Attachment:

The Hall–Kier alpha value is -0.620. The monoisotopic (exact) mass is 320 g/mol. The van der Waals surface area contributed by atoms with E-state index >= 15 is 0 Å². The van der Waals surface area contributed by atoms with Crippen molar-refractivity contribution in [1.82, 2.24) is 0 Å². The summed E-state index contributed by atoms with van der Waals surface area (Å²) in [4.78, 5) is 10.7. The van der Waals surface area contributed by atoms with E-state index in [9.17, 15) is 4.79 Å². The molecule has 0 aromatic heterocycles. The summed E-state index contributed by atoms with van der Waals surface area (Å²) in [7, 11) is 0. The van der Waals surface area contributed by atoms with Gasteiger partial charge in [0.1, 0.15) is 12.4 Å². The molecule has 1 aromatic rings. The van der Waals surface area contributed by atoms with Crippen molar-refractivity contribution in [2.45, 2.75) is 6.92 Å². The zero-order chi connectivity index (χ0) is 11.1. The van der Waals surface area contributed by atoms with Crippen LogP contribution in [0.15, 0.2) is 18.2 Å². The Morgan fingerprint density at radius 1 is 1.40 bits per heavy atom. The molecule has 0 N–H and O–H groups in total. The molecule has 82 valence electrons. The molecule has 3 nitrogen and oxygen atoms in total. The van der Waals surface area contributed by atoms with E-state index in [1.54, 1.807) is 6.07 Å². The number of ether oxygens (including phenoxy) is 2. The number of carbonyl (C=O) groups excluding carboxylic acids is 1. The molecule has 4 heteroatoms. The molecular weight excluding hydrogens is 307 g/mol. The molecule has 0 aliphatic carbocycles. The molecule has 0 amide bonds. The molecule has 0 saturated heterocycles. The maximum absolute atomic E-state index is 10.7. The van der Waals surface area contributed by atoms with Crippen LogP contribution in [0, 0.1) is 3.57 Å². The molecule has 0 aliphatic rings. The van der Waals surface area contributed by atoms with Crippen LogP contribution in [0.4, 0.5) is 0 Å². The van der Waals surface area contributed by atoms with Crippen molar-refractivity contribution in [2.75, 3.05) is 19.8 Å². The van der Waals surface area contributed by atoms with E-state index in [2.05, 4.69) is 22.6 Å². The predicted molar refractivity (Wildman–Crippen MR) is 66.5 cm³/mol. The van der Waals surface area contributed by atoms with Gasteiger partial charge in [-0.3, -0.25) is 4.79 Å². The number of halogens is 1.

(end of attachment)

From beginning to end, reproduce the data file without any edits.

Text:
The Hall–Kier alpha value is -0.620. The monoisotopic (exact) mass is 320 g/mol. The van der Waals surface area contributed by atoms with E-state index >= 15 is 0 Å². The van der Waals surface area contributed by atoms with Crippen molar-refractivity contribution in [1.82, 2.24) is 0 Å². The summed E-state index contributed by atoms with van der Waals surface area (Å²) in [4.78, 5) is 10.7. The van der Waals surface area contributed by atoms with E-state index in [9.17, 15) is 4.79 Å². The molecule has 0 aromatic heterocycles. The summed E-state index contributed by atoms with van der Waals surface area (Å²) in [7, 11) is 0. The van der Waals surface area contributed by atoms with Gasteiger partial charge in [0.1, 0.15) is 12.4 Å². The molecule has 1 aromatic rings. The van der Waals surface area contributed by atoms with Crippen molar-refractivity contribution in [2.45, 2.75) is 6.92 Å². The zero-order chi connectivity index (χ0) is 11.1. The van der Waals surface area contributed by atoms with Crippen LogP contribution in [0.15, 0.2) is 18.2 Å². The Morgan fingerprint density at radius 1 is 1.40 bits per heavy atom. The molecule has 0 N–H and O–H groups in total. The molecule has 82 valence electrons. The molecule has 3 nitrogen and oxygen atoms in total. The van der Waals surface area contributed by atoms with E-state index in [1.54, 1.807) is 6.07 Å². The number of ether oxygens (including phenoxy) is 2. The number of carbonyl (C=O) groups excluding carboxylic acids is 1. The molecule has 4 heteroatoms. The molecular weight excluding hydrogens is 307 g/mol. The molecule has 0 aliphatic carbocycles. The molecule has 0 amide bonds. The molecule has 0 saturated heterocycles. The maximum absolute atomic E-state index is 10.7. The van der Waals surface area contributed by atoms with Crippen LogP contribution in [0, 0.1) is 3.57 Å². The molecule has 0 aliphatic rings. The van der Waals surface area contributed by atoms with Crippen LogP contribution in [0.4, 0.5) is 0 Å². The van der Waals surface area contributed by atoms with Crippen molar-refractivity contribution in [2.75, 3.05) is 19.8 Å². The van der Waals surface area contributed by atoms with E-state index in [2.05, 4.69) is 22.6 Å². The predicted molar refractivity (Wildman–Crippen MR) is 66.5 cm³/mol. The van der Waals surface area contributed by atoms with Gasteiger partial charge in [-0.3, -0.25) is 4.79 Å². The number of halogens is 1.